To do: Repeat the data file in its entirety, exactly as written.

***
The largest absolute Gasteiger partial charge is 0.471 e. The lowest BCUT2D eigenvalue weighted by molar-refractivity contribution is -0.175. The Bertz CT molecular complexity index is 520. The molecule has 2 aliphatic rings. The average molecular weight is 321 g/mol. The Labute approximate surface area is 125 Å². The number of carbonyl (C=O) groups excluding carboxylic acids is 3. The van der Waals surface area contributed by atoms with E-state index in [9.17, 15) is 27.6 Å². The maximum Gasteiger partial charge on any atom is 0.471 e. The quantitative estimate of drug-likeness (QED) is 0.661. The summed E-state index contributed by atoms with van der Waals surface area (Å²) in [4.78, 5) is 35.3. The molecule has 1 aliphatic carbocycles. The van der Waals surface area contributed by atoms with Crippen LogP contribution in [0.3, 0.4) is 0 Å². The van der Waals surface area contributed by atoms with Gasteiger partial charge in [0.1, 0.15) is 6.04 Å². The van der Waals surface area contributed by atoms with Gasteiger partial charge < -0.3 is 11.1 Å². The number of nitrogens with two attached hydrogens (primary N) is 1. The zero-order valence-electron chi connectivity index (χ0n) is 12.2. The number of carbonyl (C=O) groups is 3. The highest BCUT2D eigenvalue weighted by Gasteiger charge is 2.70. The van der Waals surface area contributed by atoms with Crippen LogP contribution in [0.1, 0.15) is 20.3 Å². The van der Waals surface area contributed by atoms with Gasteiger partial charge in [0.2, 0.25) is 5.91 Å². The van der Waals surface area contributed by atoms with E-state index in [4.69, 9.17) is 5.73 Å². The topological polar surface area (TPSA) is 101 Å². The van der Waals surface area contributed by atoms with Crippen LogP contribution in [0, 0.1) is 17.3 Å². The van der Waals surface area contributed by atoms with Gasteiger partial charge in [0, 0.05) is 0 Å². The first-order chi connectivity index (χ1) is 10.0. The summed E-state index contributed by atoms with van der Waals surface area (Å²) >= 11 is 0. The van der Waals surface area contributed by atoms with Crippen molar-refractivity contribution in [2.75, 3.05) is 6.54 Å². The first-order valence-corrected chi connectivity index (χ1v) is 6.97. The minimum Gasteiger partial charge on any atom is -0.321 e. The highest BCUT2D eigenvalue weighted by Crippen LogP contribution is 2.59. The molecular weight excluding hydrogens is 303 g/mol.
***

The largest absolute Gasteiger partial charge is 0.471 e. The lowest BCUT2D eigenvalue weighted by molar-refractivity contribution is -0.175. The Bertz CT molecular complexity index is 520. The molecule has 2 aliphatic rings. The average molecular weight is 321 g/mol. The Labute approximate surface area is 125 Å². The number of carbonyl (C=O) groups excluding carboxylic acids is 3. The van der Waals surface area contributed by atoms with E-state index in [9.17, 15) is 27.6 Å². The maximum Gasteiger partial charge on any atom is 0.471 e. The quantitative estimate of drug-likeness (QED) is 0.661. The summed E-state index contributed by atoms with van der Waals surface area (Å²) in [4.78, 5) is 35.3. The molecule has 1 aliphatic carbocycles. The van der Waals surface area contributed by atoms with Crippen LogP contribution in [0.3, 0.4) is 0 Å². The van der Waals surface area contributed by atoms with Gasteiger partial charge in [0.1, 0.15) is 6.04 Å². The van der Waals surface area contributed by atoms with Gasteiger partial charge < -0.3 is 11.1 Å². The number of nitrogens with two attached hydrogens (primary N) is 1. The zero-order valence-electron chi connectivity index (χ0n) is 12.2. The number of carbonyl (C=O) groups is 3. The highest BCUT2D eigenvalue weighted by Gasteiger charge is 2.70. The van der Waals surface area contributed by atoms with Crippen LogP contribution in [0.1, 0.15) is 20.3 Å². The van der Waals surface area contributed by atoms with Gasteiger partial charge in [0.2, 0.25) is 5.91 Å². The van der Waals surface area contributed by atoms with E-state index in [4.69, 9.17) is 5.73 Å². The topological polar surface area (TPSA) is 101 Å². The van der Waals surface area contributed by atoms with Crippen LogP contribution in [0, 0.1) is 17.3 Å². The van der Waals surface area contributed by atoms with Gasteiger partial charge in [0, 0.05) is 0 Å². The first-order chi connectivity index (χ1) is 10.0. The summed E-state index contributed by atoms with van der Waals surface area (Å²) >= 11 is 0. The van der Waals surface area contributed by atoms with Crippen molar-refractivity contribution in [2.75, 3.05) is 6.54 Å². The first-order valence-corrected chi connectivity index (χ1v) is 6.97. The minimum Gasteiger partial charge on any atom is -0.321 e. The highest BCUT2D eigenvalue weighted by Crippen LogP contribution is 2.59. The molecular weight excluding hydrogens is 303 g/mol.